Front Porch Designs for Cottages
front porch chair image by mrslevite from Fotolia.com
Whether you call it a cottage, a bungalow or a cabin, small homes have the market cornered when it comes to comfy charm. There is something about a well-appointed cottage that just makes you want to get comfortable. And what better place to do that than a front porch.
Porch designs should be informed by the style of the house. Three common styles of cottage are Victorian, American Craftsman and Midwestern Farmhouse.
Victorian architecture lends itself to frilly and decorative. With gingerbread trim and turned banister railings, Victorians get a lot of their charm from their porches.
Using the right decorative trim is the key to getting an authentic look on a Victorian front porch. Some of the most common styles are Queen Anne, Gothic Revival and Eastlake. They each have their own style of trim. Check out a book or two from the local library to make informed choices when choosing your porch trim and railings.
- Victorian architecture lends itself to frilly and decorative.
- Check out a book or two from the local library to make informed choices when choosing your porch trim and railings.
Paint colours also play a role in giving the cottage the right feel. Choose Victorian combinations that can be found in design books, or a subtler modern alternative. Be sure to choose at least three shades to bring out the detail in the mouldings.
Furnishings and accessories set the stage.
Choose vintage style pieces for a home with traditional Victorian colours, or modern yet classic, for those with a more up-to-date paint scheme. Wrought iron pieces can be found in either category and work well on Victorian porches.
Almost the anti-Victorian, these well-built homes feature lots of woodwork and carpentry details. With wide-open porches supported by strong structural columns, American Craftsman cottages give off a more laid-back vibe.
- Almost the anti-Victorian, these well-built homes feature lots of woodwork and carpentry details.
Support columns typically use a mix of wood and masonry. Match this in a stone or brick veneer on your porch steps or walkway leading up to the porch.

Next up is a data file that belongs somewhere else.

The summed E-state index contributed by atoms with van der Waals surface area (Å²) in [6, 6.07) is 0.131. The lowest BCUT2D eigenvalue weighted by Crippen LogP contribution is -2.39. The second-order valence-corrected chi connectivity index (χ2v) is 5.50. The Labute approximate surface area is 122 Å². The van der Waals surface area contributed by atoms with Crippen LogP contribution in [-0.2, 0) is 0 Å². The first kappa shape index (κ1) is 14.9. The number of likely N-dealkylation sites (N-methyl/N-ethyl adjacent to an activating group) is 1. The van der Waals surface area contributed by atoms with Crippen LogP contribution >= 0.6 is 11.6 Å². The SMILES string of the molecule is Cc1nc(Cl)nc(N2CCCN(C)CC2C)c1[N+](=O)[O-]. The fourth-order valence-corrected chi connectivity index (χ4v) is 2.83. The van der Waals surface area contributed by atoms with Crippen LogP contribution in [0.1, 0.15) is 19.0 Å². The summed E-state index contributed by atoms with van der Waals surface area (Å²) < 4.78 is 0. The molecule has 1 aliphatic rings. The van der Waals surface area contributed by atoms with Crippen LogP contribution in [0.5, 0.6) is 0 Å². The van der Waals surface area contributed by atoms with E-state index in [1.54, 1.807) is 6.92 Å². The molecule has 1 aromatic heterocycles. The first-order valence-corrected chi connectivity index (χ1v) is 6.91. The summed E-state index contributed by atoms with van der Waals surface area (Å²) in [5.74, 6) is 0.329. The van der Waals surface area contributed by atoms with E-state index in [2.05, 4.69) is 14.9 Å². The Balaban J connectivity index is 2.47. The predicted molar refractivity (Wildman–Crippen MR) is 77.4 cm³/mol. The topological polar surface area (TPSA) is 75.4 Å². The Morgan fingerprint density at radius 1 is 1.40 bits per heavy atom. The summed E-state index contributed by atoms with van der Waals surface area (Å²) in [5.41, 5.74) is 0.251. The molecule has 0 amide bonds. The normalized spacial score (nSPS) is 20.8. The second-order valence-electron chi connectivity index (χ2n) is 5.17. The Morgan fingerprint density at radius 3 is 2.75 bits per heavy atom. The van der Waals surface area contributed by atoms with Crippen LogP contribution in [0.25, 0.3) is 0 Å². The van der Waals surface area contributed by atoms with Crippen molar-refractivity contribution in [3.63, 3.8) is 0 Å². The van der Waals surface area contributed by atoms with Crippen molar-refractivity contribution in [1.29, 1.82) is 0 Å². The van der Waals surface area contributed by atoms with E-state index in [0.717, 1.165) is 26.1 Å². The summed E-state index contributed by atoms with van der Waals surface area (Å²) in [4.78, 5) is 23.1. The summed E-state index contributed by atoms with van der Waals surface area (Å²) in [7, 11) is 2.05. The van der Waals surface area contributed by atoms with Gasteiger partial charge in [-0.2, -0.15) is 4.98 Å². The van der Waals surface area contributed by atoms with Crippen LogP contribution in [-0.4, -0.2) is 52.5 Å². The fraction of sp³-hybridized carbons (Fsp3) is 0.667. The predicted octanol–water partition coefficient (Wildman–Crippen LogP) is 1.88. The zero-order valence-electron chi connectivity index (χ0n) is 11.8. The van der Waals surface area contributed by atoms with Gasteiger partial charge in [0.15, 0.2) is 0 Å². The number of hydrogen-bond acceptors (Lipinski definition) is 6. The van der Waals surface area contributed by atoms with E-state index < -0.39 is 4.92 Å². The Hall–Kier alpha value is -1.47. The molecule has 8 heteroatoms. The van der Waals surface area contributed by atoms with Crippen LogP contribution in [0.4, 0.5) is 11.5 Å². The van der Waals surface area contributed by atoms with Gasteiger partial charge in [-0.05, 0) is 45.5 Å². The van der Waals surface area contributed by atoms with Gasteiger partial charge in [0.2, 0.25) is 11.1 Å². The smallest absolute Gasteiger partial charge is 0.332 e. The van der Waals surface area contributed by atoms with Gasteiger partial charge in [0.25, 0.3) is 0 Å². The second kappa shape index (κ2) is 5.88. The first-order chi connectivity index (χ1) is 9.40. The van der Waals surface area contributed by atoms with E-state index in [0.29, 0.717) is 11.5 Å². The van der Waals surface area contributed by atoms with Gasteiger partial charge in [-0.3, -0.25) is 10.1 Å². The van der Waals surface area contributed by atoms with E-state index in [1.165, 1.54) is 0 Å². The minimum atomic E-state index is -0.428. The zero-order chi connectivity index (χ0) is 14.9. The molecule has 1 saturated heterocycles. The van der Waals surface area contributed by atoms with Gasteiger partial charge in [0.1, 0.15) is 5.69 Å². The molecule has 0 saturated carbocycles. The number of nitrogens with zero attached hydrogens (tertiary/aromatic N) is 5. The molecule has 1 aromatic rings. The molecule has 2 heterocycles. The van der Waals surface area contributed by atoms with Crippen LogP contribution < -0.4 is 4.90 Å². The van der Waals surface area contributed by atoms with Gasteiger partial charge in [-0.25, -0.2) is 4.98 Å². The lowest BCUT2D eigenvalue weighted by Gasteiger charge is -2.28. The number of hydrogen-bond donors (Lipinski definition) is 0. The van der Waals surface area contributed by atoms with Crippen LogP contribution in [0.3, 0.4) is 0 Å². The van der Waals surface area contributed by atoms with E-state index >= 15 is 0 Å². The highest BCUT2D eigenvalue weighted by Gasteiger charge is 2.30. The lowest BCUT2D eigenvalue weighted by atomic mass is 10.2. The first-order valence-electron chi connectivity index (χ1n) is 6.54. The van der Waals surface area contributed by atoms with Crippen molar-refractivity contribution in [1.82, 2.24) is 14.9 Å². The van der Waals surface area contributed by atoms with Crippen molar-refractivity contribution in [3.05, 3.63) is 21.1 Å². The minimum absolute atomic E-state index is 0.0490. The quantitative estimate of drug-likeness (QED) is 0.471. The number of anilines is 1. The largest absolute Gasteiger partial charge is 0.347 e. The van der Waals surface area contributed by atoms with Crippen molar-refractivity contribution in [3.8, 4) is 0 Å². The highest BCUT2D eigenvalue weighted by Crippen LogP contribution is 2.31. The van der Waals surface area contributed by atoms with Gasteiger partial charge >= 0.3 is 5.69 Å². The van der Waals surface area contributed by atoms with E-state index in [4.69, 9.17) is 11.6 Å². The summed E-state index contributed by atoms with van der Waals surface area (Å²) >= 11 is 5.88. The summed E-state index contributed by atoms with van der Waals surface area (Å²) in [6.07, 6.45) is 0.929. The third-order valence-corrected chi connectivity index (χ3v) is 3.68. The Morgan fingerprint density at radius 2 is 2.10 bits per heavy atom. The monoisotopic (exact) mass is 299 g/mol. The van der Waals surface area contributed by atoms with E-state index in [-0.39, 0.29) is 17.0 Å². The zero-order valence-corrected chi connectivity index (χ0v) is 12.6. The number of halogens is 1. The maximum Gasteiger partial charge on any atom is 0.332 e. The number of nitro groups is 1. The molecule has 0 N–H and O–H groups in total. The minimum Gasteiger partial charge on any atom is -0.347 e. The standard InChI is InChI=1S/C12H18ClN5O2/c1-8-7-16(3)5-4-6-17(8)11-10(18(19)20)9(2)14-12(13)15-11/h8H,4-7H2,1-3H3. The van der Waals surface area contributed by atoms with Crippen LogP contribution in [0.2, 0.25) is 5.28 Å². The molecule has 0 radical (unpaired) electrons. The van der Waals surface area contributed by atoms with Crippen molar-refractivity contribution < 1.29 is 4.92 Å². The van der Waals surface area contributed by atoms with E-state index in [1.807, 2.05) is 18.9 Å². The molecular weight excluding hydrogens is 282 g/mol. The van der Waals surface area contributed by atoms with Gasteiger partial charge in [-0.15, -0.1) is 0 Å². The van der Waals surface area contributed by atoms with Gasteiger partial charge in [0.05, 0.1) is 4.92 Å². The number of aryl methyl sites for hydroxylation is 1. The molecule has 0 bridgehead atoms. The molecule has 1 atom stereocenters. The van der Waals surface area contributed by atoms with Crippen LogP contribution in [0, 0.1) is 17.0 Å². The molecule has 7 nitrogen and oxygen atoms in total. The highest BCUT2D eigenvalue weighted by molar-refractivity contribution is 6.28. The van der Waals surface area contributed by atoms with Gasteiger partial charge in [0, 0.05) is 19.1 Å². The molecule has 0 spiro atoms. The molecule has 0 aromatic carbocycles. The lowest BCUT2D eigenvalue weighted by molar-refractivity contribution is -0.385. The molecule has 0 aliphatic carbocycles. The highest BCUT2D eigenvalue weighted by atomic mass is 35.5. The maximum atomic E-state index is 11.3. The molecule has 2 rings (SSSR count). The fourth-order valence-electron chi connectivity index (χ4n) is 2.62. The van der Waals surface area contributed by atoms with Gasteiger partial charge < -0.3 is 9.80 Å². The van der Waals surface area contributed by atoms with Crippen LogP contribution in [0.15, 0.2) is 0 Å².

Monotone colour schemes using various lighter or darker shades of the same colour are common on American Craftsman homes. Bringing those same colours into your porch in the railing, floor colour and even furniture frames and cushions helps to make the porch a cohesive part of the whole.
Wooden garden furniture such as Adirondack chairs work well with this style. Paint them in simple single colours, or use a stain finish for a rich look that will add texture to the appearance of your porch.
Farmhouse Style Cottages
With long, low roofed porches, these classic charmers keep it simple. From tall, wooden rocking chairs to wooden railings, the simpler your detailing the better.
Wooden railings make a perfect place for hanging window box planters. Be sure to caulk around any mounting hardware that attaches with screws or nails into the railing to prevent moisture and rot.
When it comes to furniture, also keep it simple. Plain, painted wood furniture works well.
Have some brightly coloured cushions made for comfort and style to add a touch of colour. A wood blanket chest with a weather tight lid makes a good storage trunk for them and adds seating.
- With long, low roofed porches, these classic charmers keep it simple.
- Have some brightly coloured cushions made for comfort and style to add a touch of colour.
Farmhouses are typically white, grey or some version of a neutral colour. The trim and accessories, such as shutters, are often painted in a high contrast colour.
For example, white house, black trim. Paint your porch railings, columns and floor the same as the rest of the trim on the house for a nice visual pop.
Mark Morris started writing professionally in 1995. He has published a novel and stage plays with SEEDS studio. Morris specializes in many topics and has 15 years of professional carpentry experience. He is a voice, acting and film teacher. He also teaches stage craft and lectures on playwriting for Oklahoma Christian University.